Tuesday, November 11, 2008

Keeping warm less cold on the bicycle

I've figured out a new concept for cycling in comfort: stop caring about cycling in comfort. Very Zen koan-ish, I know, but true. Previous winters, my focus was on staying warm on the bike. My ideal was a nice, toasty, sitting-by-the-fire glow, inside my many thermal layers. This is hard to achieve in extremely cold weather if it's windy. The layers add wind resistance and make it harder to turn your head and watch traffic. Too many layers will also make you sweat buckets, which gets worse if you have any stops to make before you get to change out of your cycling clothes. This resulted in my worst cycling day all last winter; I rode four miles to breakfast with a nice tailwind, sat for an hour and a half sweating, rode another two miles on an errand, then rode six miles back into a strong headwind. I was so hypothermic by the time I got home, I needed two hands to get the key in the door lock. Not smart, but a learning experience.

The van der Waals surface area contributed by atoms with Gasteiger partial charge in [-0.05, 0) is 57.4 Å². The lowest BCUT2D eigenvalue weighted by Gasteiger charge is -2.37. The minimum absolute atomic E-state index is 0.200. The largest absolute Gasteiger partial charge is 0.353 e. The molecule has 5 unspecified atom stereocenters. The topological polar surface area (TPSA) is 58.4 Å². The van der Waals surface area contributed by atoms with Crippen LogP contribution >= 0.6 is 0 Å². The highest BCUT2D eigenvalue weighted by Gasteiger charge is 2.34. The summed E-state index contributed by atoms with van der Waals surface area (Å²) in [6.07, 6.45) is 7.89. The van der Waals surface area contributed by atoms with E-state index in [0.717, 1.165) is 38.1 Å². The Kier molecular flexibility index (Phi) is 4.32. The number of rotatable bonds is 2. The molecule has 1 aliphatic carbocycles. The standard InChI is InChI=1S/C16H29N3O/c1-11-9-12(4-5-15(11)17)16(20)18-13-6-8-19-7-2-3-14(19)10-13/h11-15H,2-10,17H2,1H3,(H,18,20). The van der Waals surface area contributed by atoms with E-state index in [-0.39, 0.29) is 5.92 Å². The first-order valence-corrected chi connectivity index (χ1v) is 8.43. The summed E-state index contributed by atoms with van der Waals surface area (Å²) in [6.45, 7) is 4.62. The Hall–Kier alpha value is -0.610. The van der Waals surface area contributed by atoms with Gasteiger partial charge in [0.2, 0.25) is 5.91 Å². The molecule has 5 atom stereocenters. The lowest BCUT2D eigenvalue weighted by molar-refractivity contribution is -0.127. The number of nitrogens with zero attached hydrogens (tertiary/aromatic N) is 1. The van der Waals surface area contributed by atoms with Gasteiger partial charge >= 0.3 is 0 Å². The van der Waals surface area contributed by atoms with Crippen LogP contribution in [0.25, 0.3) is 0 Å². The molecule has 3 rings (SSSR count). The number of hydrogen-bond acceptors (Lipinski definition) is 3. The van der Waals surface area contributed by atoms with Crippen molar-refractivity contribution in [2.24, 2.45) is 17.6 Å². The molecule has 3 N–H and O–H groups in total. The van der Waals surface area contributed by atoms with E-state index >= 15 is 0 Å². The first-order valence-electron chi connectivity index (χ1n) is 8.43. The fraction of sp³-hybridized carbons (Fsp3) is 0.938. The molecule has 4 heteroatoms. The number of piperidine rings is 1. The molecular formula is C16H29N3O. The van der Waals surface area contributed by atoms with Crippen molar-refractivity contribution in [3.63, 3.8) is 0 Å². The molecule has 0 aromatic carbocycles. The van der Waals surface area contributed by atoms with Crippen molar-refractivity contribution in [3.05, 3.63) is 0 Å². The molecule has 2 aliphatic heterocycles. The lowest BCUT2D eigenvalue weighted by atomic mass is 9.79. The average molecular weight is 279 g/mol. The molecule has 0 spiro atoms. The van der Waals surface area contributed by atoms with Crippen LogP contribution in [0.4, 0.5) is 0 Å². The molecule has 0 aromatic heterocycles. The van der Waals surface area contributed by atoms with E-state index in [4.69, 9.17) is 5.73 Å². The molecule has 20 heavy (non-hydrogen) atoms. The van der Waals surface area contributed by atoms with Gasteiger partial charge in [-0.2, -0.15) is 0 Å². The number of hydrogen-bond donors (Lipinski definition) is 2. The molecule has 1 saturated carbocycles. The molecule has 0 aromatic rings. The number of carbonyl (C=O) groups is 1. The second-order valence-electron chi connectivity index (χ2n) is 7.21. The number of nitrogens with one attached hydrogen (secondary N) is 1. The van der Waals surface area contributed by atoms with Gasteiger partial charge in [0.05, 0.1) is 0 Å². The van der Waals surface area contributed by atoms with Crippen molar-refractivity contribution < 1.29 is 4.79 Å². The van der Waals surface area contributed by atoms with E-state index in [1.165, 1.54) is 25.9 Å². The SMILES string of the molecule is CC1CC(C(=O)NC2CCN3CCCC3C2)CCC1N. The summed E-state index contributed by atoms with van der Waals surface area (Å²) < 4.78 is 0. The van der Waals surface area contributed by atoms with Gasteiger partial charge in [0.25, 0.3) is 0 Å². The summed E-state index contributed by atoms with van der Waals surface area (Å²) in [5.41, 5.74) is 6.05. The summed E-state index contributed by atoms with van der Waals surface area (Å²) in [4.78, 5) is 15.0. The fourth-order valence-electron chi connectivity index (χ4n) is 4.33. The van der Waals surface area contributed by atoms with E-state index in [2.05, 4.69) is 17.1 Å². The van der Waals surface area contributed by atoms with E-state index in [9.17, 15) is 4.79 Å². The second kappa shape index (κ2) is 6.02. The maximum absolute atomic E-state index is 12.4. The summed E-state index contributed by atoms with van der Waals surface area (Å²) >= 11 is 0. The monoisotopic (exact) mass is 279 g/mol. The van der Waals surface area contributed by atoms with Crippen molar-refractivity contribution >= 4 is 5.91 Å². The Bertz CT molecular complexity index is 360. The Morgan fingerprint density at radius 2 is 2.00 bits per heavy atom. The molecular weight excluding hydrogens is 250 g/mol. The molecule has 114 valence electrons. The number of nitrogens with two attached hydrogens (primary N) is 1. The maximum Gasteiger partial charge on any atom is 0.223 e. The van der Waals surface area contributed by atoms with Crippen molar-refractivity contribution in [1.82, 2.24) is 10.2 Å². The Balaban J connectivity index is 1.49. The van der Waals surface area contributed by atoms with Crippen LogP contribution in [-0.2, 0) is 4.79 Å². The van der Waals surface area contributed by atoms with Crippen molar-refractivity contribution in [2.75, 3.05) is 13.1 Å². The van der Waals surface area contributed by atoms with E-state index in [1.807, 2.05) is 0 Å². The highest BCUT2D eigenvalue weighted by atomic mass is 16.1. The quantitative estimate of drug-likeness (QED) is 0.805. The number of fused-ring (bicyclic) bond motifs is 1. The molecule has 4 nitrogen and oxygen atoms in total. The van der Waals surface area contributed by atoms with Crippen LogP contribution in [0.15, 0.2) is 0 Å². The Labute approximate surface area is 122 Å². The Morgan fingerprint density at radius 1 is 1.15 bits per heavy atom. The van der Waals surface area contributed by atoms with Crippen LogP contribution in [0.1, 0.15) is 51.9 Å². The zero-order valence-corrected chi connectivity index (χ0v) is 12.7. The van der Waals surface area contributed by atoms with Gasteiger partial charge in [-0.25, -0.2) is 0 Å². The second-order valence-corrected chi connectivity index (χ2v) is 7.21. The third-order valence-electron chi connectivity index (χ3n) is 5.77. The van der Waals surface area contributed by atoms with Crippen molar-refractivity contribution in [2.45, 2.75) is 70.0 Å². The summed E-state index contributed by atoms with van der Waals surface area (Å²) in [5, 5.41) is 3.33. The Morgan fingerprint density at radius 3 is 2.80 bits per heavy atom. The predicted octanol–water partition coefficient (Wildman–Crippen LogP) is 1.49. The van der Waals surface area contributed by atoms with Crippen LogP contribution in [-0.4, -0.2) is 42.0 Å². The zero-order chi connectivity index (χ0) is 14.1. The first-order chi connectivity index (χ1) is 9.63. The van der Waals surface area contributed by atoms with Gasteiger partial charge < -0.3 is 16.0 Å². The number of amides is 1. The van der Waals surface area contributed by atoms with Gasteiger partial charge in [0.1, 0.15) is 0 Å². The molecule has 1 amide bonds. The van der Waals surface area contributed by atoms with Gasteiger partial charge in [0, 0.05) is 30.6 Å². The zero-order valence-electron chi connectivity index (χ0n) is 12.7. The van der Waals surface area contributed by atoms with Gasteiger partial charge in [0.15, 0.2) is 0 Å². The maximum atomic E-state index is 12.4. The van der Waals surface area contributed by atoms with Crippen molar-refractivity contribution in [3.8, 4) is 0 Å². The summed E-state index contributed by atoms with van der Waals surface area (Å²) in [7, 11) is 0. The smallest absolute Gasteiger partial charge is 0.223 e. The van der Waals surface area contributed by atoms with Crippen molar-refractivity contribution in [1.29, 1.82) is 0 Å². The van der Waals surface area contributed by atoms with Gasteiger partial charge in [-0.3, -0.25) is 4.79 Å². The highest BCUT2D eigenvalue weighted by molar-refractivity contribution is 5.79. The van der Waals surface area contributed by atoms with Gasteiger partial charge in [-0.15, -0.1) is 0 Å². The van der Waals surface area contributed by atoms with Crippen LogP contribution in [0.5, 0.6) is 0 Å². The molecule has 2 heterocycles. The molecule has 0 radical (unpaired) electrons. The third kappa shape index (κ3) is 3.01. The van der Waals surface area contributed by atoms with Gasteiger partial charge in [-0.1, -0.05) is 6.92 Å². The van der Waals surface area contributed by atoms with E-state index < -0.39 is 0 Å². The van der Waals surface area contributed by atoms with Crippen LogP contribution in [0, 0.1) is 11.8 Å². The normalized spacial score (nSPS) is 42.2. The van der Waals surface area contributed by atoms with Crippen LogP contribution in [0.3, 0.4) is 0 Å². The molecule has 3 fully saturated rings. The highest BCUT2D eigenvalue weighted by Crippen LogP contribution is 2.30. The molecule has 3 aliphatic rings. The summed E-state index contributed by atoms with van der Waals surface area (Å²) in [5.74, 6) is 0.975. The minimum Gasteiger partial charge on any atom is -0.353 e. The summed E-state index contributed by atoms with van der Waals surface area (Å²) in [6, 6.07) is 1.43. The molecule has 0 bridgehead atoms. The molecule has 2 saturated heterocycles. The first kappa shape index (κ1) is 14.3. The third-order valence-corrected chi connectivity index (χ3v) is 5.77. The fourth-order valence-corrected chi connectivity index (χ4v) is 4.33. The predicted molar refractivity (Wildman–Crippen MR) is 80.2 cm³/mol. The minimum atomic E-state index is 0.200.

This year, I've found the secret: it doesn't matter if you're comfortably warm. The important thing is, don't be so cold that you're risking damage. This morning, I was on a bicycle, in the rain, the temperature just above freezing, with a 15mph headwind. Extreme comfort isn't even an option, under the circumstances. But I can keep my exposed skin to a minimum to avoid frostbite, and I can wear just enough that, on my 20-minute ride, my core temperature doesn't start dropping. Being a little chilly even inspires me to pedal harder. I'm finding that, at the freezing point, I'm comfortably chilly in polar fleece sweatpants, a long-sleeved polyester thermal shirt, a windbreaker, and wind-resistant gloves and hood. When it gets colder, I'll probably add another pair of fleece sweats, and maybe a fleece shirt under the windbreaker. But for now, I'm happier a little bit cold than warm but bulky and sweaty.

1 comment:

Jacob said...

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